Project description:<h4>Background</h4>Understanding podocyte-specific responses to injury at a systems level is difficult because injury leads to podocyte loss or an increase of extracellular matrix, altering glomerular cellular composition. Finding a window into early podocyte injury might help identify molecular pathways involved in the podocyte stress response.<h4>Methods</h4>We developed an approach to apply proteome analysis to very small samples of purified podocyte fractions. To examine podocytes in early disease states in FSGS mouse models, we used podocyte fractions isolated from individual mice after chemical induction of glomerular disease (with Doxorubicin or LPS). We also applied single-glomerular proteome analysis to tissue from patients with FSGS.<h4>Results</h4>Transcriptome and proteome analysis of glomeruli from patients with FSGS revealed an underrepresentation of podocyte-specific genes and proteins in late-stage disease. Proteome analysis of purified podocyte fractions from FSGS mouse models showed an early stress response that includes perturbations of metabolic, mechanical, and proteostasis proteins. Additional analysis revealed a high correlation between the amount of proteinuria and expression levels of the mechanosensor protein Filamin-B. Increased expression of Filamin-B in podocytes in biopsy samples from patients with FSGS, in single glomeruli from proteinuric rats, and in podocytes undergoing mechanical stress suggests that this protein has a role in detrimental stress responses. In <i>Drosophila</i>, nephrocytes with reduced filamin homolog Cher displayed altered filtration capacity, but exhibited no change in slit diaphragm structure.<h4>Conclusions</h4>We identified conserved mechanisms of the podocyte stress response through ultrasensitive proteome analysis of human glomerular FSGS tissue and purified native mouse podocytes during early disease stages. This approach enables systematic comparisons of large-scale proteomics data and phenotype-to-protein correlation.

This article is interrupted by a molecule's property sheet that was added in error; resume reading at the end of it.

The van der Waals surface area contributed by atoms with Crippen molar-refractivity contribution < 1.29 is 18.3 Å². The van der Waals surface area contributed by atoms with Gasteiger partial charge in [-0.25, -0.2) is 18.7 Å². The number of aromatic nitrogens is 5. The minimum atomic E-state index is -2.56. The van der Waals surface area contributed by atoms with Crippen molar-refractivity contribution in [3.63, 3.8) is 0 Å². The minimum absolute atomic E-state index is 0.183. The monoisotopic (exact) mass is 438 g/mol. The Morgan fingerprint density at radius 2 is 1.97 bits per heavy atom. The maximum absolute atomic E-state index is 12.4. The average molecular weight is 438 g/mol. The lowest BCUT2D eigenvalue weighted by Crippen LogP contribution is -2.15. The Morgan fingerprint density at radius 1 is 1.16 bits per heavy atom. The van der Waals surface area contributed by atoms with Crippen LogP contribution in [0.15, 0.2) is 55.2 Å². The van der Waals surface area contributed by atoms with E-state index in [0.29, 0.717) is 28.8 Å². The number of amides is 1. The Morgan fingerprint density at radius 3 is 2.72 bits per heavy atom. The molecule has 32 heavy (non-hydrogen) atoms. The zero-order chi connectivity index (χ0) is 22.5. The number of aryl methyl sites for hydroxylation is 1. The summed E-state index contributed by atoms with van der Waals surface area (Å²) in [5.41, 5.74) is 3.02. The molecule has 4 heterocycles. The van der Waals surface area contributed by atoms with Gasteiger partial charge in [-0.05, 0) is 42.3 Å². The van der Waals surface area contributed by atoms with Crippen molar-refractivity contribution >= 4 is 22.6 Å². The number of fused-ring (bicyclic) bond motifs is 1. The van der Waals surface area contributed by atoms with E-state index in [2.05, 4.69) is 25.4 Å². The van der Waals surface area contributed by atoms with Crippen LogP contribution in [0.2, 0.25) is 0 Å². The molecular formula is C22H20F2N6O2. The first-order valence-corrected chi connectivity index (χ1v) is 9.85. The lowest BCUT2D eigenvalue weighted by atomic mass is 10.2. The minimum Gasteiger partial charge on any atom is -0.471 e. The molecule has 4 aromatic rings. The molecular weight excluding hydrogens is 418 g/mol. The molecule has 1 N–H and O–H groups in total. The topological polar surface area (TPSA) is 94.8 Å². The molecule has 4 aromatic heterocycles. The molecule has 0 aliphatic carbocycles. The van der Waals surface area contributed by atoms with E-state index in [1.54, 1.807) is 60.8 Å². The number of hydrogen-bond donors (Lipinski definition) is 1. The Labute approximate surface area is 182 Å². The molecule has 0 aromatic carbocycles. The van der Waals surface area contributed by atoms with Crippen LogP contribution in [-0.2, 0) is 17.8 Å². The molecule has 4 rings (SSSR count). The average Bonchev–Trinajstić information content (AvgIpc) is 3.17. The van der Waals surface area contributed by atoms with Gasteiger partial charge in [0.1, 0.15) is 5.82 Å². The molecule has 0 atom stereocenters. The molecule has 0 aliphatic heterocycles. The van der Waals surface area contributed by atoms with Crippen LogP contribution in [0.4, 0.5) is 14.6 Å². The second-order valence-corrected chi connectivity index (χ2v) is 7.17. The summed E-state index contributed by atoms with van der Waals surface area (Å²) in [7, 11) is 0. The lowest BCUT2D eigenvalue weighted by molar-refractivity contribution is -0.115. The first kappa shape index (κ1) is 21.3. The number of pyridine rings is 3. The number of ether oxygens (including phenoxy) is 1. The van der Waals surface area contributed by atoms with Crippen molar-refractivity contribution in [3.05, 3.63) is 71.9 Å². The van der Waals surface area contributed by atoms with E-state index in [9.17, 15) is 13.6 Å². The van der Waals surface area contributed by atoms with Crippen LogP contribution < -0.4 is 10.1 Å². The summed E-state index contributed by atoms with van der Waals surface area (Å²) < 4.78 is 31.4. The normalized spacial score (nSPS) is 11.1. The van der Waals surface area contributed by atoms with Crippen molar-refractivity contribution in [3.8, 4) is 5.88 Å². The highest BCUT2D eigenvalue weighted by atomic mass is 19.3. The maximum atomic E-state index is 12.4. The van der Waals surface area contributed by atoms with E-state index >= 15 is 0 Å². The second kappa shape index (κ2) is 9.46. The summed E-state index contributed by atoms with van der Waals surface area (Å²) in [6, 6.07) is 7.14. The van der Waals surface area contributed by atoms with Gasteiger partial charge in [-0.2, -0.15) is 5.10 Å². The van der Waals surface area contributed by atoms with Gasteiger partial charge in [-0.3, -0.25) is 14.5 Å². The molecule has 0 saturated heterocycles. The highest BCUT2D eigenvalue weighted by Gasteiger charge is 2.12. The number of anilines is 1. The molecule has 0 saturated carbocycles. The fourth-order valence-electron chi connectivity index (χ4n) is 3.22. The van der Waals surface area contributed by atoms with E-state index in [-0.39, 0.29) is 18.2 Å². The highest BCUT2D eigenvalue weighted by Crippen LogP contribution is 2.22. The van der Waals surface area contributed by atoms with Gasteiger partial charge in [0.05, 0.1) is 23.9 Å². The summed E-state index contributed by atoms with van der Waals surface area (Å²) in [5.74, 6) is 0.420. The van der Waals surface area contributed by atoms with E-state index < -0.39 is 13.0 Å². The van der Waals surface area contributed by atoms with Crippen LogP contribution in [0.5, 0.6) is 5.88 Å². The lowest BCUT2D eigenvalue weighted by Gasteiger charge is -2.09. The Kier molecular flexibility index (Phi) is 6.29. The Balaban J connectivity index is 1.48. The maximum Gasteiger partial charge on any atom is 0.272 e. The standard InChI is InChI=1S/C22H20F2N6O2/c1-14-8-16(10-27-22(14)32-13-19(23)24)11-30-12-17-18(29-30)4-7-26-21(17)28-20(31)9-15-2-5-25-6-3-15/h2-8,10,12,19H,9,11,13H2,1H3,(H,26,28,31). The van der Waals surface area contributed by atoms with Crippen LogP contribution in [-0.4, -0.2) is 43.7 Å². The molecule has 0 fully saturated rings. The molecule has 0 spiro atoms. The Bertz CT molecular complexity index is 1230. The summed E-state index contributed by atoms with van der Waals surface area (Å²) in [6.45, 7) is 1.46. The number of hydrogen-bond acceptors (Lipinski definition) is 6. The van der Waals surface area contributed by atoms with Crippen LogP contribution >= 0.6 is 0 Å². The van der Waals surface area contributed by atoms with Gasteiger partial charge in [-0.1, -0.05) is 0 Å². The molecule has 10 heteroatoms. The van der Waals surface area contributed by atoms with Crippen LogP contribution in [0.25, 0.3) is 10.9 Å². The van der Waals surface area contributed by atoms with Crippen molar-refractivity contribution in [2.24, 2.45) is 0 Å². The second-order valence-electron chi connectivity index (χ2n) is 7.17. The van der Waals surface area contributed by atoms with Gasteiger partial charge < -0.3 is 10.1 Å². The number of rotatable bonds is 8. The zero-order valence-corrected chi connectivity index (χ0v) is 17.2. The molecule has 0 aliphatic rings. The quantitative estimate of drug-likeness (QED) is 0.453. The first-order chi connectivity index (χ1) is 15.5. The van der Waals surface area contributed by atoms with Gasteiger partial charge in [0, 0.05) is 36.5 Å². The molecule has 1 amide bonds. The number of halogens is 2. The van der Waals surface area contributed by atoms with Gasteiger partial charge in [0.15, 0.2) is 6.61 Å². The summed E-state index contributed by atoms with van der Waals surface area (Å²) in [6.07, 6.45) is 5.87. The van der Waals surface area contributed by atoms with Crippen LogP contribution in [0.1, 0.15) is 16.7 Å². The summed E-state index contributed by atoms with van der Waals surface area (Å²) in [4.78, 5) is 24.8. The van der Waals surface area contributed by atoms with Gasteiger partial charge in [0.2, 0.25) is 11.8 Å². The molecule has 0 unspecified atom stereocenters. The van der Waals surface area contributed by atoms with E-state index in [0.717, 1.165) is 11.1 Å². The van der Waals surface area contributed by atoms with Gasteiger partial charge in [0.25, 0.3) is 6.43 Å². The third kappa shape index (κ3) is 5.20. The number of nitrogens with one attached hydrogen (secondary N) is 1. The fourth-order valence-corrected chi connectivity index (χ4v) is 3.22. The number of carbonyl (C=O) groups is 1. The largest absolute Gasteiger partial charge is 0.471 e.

Project description:Advanced age portends a poorer prognosis in FSGS. To understand the impact of age on glomerular podocytes and parietal epithelial cells (PECs), experimental FSGS was induced in 3m-old mice (20-year old human age) and 27m-old mice (78-year old human age) by abruptly depleting podocytes with a cytopathic anti-podocyte antibody. Despite similar binding of the disease-inducing antibody, podocyte density was lower in aged FSGS mice compared to young FSGS mice. Activated PEC density was higher in aged versus young FSGS mice, as was the percentage of total activated PECs. Additionally, the percentage of glomeruli containing PECs with evidence of phosphorylated ERK and EMT was higher in aged FSGS mice. Extracellular matrix, measured by collagen IV and silver staining, was higher in aged FSGS mice along Bowman's capsule. However, collagen IV accumulation in the glomerular tufts alone and in glomeruli with both tuft and Bowman's capsule accumulation were similar in young FSGS and aged FSGS mice. Thus, the major difference in collagen IV staining in FSGS was along Bowman's capsule in aged mice. The significant differences in podocytes, PECs and extracellular matrix accumulation between young mice and old mice with FSGS might explain the differences in outcomes in FSGS based on age.